Why the 25Gbps Ethernet standard is moving quickly

Networking

by Amy-jo Crowley| 24 July 2014

IEEE starts 25Gbps Ethernet study group.

Members from the Institute of Electrical and Electronics Engineers (IEEE) have formed a study group to develop 25Gbps Ethernet standards for servers and switching.

The 802.3 25 Gbps Ethernet study group voted last week to explore uses and market interests in 25Gbps Ethernet for single-lane interconnections between servers and top-of-rack networking gear inside data centres.

"The new study group expects to lay the groundwork for a new Media Access Control (MAC) rate that will enable cost-optimised single-lane solutions that will increase network deployment efficiency," said Mark Nowell, chair of the IEEE 802.3 25Gb/s Ethernet Study Group and senior director of Cisco Systems.

He added: "The heavy lifting in developing and standardising 25Gb/s signalling technologies has been done as part of the development of 100Gb/s Ethernet. These technologies can be reused to enable a single-lane 25Gb/s Ethernet solution set for server interconnects for these future data centres."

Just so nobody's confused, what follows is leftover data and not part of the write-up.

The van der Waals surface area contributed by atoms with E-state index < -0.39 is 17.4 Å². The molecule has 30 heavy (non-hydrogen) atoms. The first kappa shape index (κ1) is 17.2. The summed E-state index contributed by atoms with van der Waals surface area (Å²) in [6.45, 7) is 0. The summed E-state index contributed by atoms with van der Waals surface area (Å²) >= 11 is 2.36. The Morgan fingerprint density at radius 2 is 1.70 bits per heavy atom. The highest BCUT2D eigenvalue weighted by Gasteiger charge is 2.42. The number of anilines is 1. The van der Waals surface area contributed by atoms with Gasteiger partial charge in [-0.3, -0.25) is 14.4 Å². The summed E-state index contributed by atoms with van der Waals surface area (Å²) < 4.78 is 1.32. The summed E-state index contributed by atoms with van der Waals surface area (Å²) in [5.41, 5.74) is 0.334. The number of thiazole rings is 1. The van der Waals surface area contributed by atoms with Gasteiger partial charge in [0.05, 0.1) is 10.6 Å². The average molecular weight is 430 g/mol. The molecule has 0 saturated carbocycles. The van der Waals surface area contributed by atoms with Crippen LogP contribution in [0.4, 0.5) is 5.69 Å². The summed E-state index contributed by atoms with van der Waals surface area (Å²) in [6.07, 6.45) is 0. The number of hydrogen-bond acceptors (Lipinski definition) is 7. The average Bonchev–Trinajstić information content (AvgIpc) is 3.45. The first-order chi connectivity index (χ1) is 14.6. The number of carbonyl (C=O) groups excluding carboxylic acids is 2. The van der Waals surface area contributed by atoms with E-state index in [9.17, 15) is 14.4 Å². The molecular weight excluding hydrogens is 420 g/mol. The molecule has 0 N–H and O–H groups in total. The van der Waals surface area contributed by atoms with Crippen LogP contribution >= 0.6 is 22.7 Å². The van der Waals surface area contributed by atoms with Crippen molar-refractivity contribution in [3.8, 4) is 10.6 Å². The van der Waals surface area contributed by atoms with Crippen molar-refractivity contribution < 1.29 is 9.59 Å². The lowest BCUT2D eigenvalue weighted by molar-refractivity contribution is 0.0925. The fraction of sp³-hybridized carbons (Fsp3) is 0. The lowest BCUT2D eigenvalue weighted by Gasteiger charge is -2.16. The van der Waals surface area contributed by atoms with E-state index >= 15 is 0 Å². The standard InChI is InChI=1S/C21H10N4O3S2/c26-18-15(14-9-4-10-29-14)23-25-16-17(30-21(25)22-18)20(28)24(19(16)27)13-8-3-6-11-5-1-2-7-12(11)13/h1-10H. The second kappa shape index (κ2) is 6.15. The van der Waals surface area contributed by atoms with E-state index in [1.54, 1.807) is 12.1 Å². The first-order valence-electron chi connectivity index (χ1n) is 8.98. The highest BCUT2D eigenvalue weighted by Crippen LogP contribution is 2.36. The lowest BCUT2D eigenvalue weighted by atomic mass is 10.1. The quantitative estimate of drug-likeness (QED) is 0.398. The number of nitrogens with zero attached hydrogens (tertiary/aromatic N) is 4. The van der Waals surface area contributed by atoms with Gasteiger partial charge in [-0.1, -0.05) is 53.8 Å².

The announcement comes after Dell'Oro Group predicted that by 2018 the 25Gbps speeds will be the second most popular port speeds after 10Gb/sec by 2018.

The single-lane 25Gbps and dual-lane 50Gbps protocol is expected to increase the performance between the rack endpoint and switch 2.5 times the amount of current 10Gbps and 40Gbps Ethernet links.

The 25 Ethernet Consortium, which now includes Google, Microsoft, Mellanox, Arista Networks and Broadcom, said the specification will be made available royalty-free to vendors that join the consortium

The specification covers physical and MAC layer behaviours, including virtual lane alignment, autonegotiation and forward error correction characteristics, according to the group.

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